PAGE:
Views on current issues with "Net Neutrality"?

Your toothbrush example is misleading and a bit ridiculous. toothbrush manufacturers don't own exclusively the distribution channel to my mouth so i don't know where you are going with that. I'm not arguing for communism nor am I arguing for state ownership of all production. it's intellectually dishonest of you to suggest that i do when you seem to have a good enough grasp of economics/business to understand where i was going with my post. If you are interested in an honest discussion or socratic debate on these issues please treat me with respect.

Your point about Japanese utility pole is interesting. What kind of telecom regulatory system do they have in Japan and what are the outcomes in terms of network coverage and speed/pricing? Is it simply laissez-faire or is there a state imposed framework to allow for competition?

Well to suggest that it would be more efficient for government to run (through regulation) and/or own the telecomunications industry, which was not necessarily applied directly at you, but rather at the general ideas of government intervention and the comments that usually follow, is an argument that could be applied to all industries, in all countries, and does not relieve the problem. The problem being poor service and monopoly pricing due to a lack of competition, and not a lack of regulation, you can not emulate the efficiencies of the free-market with a centrally planned monopoly, you just can't.

The efficiencies of the free-market come from widely dispersed skills, and innovation which is often done by trial-and-error. You don't get those without a multitude of companies, nor do you get the incentive for efficiency which comes with the requirement to maximize shareholder investments from private companies. Nor is there any reason, apart from a purely political or philosophical reason, for a utilities monopoly to sink more of their shareholder profits into an infrastructure that is perfectly adequate for the extraction of revenue from consumers.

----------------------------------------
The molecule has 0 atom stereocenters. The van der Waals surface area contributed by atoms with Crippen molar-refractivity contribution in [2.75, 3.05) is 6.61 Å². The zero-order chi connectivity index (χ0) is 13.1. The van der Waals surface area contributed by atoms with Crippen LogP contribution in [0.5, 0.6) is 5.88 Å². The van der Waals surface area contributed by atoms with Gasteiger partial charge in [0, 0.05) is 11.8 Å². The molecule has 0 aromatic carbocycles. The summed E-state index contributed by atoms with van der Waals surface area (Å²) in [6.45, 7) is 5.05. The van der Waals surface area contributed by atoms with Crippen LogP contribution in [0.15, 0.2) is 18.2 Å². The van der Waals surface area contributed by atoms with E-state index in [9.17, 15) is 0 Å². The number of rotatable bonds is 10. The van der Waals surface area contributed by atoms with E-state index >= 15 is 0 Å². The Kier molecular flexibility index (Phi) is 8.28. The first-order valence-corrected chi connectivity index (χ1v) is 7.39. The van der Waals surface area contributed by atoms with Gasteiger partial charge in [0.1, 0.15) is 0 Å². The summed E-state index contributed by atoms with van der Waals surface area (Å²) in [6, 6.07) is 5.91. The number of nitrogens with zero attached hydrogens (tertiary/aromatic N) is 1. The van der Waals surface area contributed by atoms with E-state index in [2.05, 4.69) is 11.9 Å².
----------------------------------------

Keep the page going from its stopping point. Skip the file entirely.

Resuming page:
Therefore my argument is that the USA and all countries for that matter, need to set telecomunications policy around promoting and cultivating a telecommunications sector based upon market driven competition as opposed to continued discouragement and further entrenchment of the monopolies they have already made. I am not that familiar with the telecomunications policy of japan for instance, but one thing is clear, they do not make competition illegal by granting exlcusive licenses to provide services. I imagine it is some regulatory framework which promotes competition such as forcing sharing of ducts and utility poles, and peering and that sort of stuff.

Thanks, i think we're pretty much on the same page re: increasing competition through removing barriers to entry.

My concern is that we're starting from a situation today where we already have large, dominant corporations in most of our countries that can use their market share to raise costs of entry and lock out/buy out competitors. So to get to a more competitive market to provide services we need to be careful about what changes to the regulatory framework we should make.